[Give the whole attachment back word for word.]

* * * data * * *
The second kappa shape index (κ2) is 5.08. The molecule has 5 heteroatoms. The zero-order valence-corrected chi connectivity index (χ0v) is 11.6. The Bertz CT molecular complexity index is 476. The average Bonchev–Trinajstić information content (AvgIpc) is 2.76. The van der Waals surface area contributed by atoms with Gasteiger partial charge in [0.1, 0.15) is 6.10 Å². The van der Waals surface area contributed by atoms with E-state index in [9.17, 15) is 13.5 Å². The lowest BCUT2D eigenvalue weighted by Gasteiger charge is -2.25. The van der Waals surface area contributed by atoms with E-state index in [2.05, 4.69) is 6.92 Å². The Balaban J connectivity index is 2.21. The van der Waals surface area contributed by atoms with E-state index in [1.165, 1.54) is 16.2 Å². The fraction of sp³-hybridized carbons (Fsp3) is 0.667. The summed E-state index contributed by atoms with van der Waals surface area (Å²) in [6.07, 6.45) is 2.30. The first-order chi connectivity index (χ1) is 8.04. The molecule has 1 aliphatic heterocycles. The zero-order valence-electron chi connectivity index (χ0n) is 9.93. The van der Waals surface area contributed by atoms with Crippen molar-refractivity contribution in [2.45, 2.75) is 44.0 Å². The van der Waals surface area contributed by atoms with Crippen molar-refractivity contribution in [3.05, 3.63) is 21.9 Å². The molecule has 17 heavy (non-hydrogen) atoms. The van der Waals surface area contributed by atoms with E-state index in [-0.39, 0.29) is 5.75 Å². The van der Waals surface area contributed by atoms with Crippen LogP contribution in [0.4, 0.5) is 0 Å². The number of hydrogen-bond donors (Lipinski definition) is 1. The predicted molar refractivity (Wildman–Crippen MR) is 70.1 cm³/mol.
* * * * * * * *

The second kappa shape index (κ2) is 5.08. The molecule has 5 heteroatoms. The zero-order valence-corrected chi connectivity index (χ0v) is 11.6. The Bertz CT molecular complexity index is 476. The average Bonchev–Trinajstić information content (AvgIpc) is 2.76. The van der Waals surface area contributed by atoms with Gasteiger partial charge in [0.1, 0.15) is 6.10 Å². The van der Waals surface area contributed by atoms with E-state index in [9.17, 15) is 13.5 Å². The lowest BCUT2D eigenvalue weighted by Gasteiger charge is -2.25. The van der Waals surface area contributed by atoms with E-state index in [2.05, 4.69) is 6.92 Å². The Balaban J connectivity index is 2.21. The van der Waals surface area contributed by atoms with E-state index in [1.165, 1.54) is 16.2 Å². The fraction of sp³-hybridized carbons (Fsp3) is 0.667. The summed E-state index contributed by atoms with van der Waals surface area (Å²) in [6.07, 6.45) is 2.30. The first-order chi connectivity index (χ1) is 8.04. The molecule has 1 aliphatic heterocycles. The zero-order valence-electron chi connectivity index (χ0n) is 9.93. The van der Waals surface area contributed by atoms with Crippen molar-refractivity contribution in [2.45, 2.75) is 44.0 Å². The van der Waals surface area contributed by atoms with Crippen molar-refractivity contribution in [3.05, 3.63) is 21.9 Å². The molecule has 17 heavy (non-hydrogen) atoms. The van der Waals surface area contributed by atoms with E-state index in [-0.39, 0.29) is 5.75 Å². The van der Waals surface area contributed by atoms with Crippen LogP contribution in [0.4, 0.5) is 0 Å². The number of hydrogen-bond donors (Lipinski definition) is 1. The predicted molar refractivity (Wildman–Crippen MR) is 70.1 cm³/mol.